According to the “two-hit” hypothesis, the development of NASH requires the presence of additional pathophysiological abnormalities. The second hit is currently believed to be increased oxidative stress within the hepatocytes, which is characterized by excessive production of reactive oxygen species (ROS) [17]. Mitochondria and the cytochrome P-450 system are considered to be the major ROS generation sites in the liver [17, 18]. ROS promote progression from steatosis to steatohepatitis and fibrosis by three main mechanisms: lipid peroxidation, cytokine induction, and Fas ligand induction [1921]. It must be noted that as the term two-hit might be too simplistic to elaborate the complex pathogenic events occurring in NASH patients, multiple-step models taking into account that lipid injury to hepatic veins have been formed [22]. In this complex setting, the role of various adipokines has been clearly elucidated.

2.2. Leptin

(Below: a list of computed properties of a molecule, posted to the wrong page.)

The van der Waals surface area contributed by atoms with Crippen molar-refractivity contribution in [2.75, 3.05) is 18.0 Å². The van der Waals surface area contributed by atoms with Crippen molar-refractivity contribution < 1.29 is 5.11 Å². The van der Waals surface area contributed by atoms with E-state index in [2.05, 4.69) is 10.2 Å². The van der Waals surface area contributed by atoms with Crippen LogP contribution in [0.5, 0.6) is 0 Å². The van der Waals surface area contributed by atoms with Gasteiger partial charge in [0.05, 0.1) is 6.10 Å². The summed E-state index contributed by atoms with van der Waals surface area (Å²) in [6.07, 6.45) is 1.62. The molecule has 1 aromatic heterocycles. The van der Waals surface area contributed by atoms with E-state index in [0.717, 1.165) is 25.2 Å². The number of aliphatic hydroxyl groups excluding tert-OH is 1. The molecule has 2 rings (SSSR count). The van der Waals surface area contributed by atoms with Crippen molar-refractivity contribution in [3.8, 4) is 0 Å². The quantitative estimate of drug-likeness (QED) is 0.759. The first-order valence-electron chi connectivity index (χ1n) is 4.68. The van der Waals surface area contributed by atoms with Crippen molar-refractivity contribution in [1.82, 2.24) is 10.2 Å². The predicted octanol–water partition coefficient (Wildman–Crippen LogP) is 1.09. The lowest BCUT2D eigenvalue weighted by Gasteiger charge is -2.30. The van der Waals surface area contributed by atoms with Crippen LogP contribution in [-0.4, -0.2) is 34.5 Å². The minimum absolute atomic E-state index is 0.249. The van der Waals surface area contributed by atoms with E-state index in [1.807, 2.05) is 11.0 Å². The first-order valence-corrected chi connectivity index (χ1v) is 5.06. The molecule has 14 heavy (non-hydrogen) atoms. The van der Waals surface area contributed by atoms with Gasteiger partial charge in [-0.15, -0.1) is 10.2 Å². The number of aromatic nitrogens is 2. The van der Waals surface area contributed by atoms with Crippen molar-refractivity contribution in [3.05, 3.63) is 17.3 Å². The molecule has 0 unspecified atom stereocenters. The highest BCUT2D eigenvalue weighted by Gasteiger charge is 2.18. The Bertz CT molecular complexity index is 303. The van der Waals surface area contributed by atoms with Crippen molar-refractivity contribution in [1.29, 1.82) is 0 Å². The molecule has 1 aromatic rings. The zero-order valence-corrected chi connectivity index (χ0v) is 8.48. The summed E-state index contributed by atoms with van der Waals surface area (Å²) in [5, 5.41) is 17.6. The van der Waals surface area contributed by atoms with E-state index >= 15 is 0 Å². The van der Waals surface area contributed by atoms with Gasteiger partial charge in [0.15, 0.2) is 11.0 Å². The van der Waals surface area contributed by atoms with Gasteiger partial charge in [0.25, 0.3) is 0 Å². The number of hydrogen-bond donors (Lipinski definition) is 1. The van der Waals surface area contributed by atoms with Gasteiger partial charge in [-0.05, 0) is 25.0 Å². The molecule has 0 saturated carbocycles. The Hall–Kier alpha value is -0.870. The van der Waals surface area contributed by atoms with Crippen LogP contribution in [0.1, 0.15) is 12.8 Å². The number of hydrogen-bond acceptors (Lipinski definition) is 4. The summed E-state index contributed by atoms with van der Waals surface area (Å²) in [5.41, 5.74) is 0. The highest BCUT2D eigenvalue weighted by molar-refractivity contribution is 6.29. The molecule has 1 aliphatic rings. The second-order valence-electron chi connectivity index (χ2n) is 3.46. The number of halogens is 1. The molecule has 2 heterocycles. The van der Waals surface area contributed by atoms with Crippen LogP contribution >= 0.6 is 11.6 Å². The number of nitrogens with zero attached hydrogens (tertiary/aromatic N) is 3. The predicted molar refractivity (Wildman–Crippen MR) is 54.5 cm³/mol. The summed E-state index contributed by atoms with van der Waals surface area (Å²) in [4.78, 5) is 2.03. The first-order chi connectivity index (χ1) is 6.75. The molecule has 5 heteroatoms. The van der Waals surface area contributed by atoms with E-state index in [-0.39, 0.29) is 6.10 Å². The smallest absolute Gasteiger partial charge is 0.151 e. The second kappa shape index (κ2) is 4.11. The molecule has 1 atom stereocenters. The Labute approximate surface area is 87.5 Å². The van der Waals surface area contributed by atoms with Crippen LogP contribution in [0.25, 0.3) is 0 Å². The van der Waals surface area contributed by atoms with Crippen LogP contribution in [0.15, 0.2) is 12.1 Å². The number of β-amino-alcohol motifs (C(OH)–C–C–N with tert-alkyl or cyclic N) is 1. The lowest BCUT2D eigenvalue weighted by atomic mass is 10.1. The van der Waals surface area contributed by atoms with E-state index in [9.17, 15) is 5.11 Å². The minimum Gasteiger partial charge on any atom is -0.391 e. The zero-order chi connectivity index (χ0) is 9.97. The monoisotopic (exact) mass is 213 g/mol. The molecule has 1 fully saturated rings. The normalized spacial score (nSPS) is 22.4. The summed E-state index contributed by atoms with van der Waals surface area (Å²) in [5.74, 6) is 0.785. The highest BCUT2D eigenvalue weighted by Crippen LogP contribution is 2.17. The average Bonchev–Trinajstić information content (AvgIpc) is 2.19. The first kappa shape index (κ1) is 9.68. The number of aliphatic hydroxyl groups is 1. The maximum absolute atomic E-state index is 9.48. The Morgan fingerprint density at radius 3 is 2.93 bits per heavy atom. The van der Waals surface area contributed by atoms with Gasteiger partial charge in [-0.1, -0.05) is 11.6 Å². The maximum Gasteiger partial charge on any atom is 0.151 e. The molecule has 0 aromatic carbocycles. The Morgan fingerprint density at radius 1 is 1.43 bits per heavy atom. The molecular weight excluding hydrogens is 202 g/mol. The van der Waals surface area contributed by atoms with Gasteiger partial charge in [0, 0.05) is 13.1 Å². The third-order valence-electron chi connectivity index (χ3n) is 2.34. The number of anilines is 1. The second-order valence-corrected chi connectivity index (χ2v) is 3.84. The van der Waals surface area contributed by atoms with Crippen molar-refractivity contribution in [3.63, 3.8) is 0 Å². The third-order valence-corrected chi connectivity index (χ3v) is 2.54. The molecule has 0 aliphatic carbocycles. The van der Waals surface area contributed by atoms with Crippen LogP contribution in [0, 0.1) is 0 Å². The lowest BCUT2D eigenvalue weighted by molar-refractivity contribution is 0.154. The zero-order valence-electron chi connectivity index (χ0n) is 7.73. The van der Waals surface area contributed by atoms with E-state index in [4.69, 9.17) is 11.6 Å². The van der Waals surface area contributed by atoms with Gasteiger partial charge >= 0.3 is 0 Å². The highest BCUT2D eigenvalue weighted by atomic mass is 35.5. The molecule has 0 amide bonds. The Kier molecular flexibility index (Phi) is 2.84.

Leptin is a 167-amino acid protein discovered by positional cloning of the ob gene in 1994 [23]. Although it is considered as an anorexigenic hormone, its levels are elevated in obesity as a result of resistance to its actions [24]. In animal models, it prevents lipid accumulation in nonadipose tissues [25]. In particular in the liver, this effect is achieved by lowering the expression of sterol regulating binding protein 1 (SREBP-1) [26]. Leptin is thought to participate in both hits of NASH development. Initially, it contributes to the development of insulin resistance and subsequently steatosis. Furthermore, in the context of liver insult, leptin has a proinflammatory role and is considered to be an essential mediator of liver fibrosis [12]. In rats treated with carbon tetrachloride (CC ), leptin injections have been shown to result in increased expression of procollagen-I, transforming growth factor 1 (TGF 1) and smooth muscle actin, a marker of activated hepatic stellate cells (HSCs), and eventually to increased liver fibrosis [27]. In the latter study [27], there was also a dramatic increase in serum TNFa levels after leptin injections, suggesting that leptin may amplify inflammation and independently affect the development of fibrosis [28]. Sinusoidal endothelial cells and Kupffer cells were identified as the main targets of the profibrogenic action of leptin [27]. On the other hand, leptin-resistant [29] or leptin-deficient mice [30] exhibit significantly reduced fibrogenic responses. This fibrogenic effect is accomplished through HSCs, in which leptin is a potent mitogen and apoptosis inhibitor. Activated HSCs acquire the ability to secrete leptin and further promote liver fibrosis [12].